Here is a straight forward way to start your own business: resell someone else’s product or service. This concept has been around for long time and is a frequent path of bootstrapped entrepreneurs.
Reselling is often confused with retailing. Lots of retailers obviously resell items in storefronts or online that they have purchased (or are drop shipping) from manufacturers or wholesalers. Retail has famously had its challenges and, as digital nomads around the world are learning, drop shipping is also becoming a much tougher way to make a living.
However, some of the same ideas work in almost every other industry and often times with much less competition. I was recently working with an entrepreneur who is launching a company in the green energy business. His challenge: to sell to his first customer he needs to create the software, hardware, construction, engineering, sales, legal, permitting, and project management infrastructure to deliver the project. That is a daunting list for anyone trying to start a business.
One solution to this challenge is to approach other companies in industry that provide some or all of the services he needs (i.e. suppliers) and negotiate a reseller relationship with them. This business model is often referred to as a value added reseller or VAR. He can then focus on selling and managing the process on behalf of his end customer. This is a great way to build referenceable customers. Over time, he can work on building his own capabilities (in this example: software, hardware, construction, engineering, etc.).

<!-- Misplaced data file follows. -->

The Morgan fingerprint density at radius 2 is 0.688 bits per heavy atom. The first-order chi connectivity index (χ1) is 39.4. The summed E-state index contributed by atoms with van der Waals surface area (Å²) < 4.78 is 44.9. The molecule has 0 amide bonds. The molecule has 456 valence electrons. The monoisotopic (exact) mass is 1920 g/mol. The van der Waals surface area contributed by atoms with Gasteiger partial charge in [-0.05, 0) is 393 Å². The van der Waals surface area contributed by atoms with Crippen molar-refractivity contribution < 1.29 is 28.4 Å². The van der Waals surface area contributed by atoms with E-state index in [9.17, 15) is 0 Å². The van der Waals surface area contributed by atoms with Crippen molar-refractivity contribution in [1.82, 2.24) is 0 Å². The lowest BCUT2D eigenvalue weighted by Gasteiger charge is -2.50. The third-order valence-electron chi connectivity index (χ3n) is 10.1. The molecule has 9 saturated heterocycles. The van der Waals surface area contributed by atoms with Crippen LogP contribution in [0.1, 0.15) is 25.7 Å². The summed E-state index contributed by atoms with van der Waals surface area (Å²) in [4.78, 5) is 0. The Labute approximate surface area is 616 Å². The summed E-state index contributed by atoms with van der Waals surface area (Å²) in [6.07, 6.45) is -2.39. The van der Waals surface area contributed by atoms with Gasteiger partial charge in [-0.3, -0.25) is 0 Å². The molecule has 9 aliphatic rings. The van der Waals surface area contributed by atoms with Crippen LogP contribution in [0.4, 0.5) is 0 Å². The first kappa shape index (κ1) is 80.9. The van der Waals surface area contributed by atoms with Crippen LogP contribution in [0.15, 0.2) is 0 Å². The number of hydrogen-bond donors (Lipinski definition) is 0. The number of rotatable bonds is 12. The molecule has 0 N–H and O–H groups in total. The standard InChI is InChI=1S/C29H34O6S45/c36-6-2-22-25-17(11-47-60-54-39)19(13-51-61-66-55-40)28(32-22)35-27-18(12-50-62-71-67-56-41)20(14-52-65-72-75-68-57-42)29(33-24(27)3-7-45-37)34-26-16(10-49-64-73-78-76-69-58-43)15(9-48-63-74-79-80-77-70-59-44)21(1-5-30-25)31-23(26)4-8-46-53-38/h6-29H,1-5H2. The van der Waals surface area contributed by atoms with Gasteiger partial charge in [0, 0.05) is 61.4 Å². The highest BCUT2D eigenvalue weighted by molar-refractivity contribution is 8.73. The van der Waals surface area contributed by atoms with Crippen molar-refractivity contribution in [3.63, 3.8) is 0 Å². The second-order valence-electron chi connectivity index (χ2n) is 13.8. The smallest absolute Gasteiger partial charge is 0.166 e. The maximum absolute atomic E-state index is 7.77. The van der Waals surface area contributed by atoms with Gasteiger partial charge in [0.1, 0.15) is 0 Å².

A high percentage of businesses are open to creating reseller relationships. The challenge for the bootstrapped entrepreneur is to clarify the value that they will be adding to the process. One way to think about this is to consider 2 important dynamics of the industry you are entering:
- Pricing: Is the pricing to the end customer transparent (i.e. displayed on a supplier website) or opaque (i.e. negotiated, multi-part, etc.)?
- Complexity of the product or service: Is the product/service standardized (e.g. selecting from a simple set of options) or complex and customized?
Based on dynamics of the industry, the value your new company can add to the process can be summarized as 1 of 4 possible roles: customer acquisition expert; advisor; buyer; or process manager. Each of these roles are valuable to both the end customer and the supplier.
The manner in which your new business is likely to get paid is slightly different based on the end pricing dynamics in the industry. In industries with transparent pricing, resellers typically purchase from the supplier at a discount and resell at full value or are paid by the suppliers directly. In industries with more opaque pricing, resellers typically “mark-up” the price charged by the supplier and charge the end customer the total fee with the mark-up being the resellers’ profit.
Once you are in business with happy customers, then you can consider adding the capabilities necessary to be a supplier yourself and eventually stop reselling. But who knows…you might find you like the flexibility that reselling offers.
Leave a Reply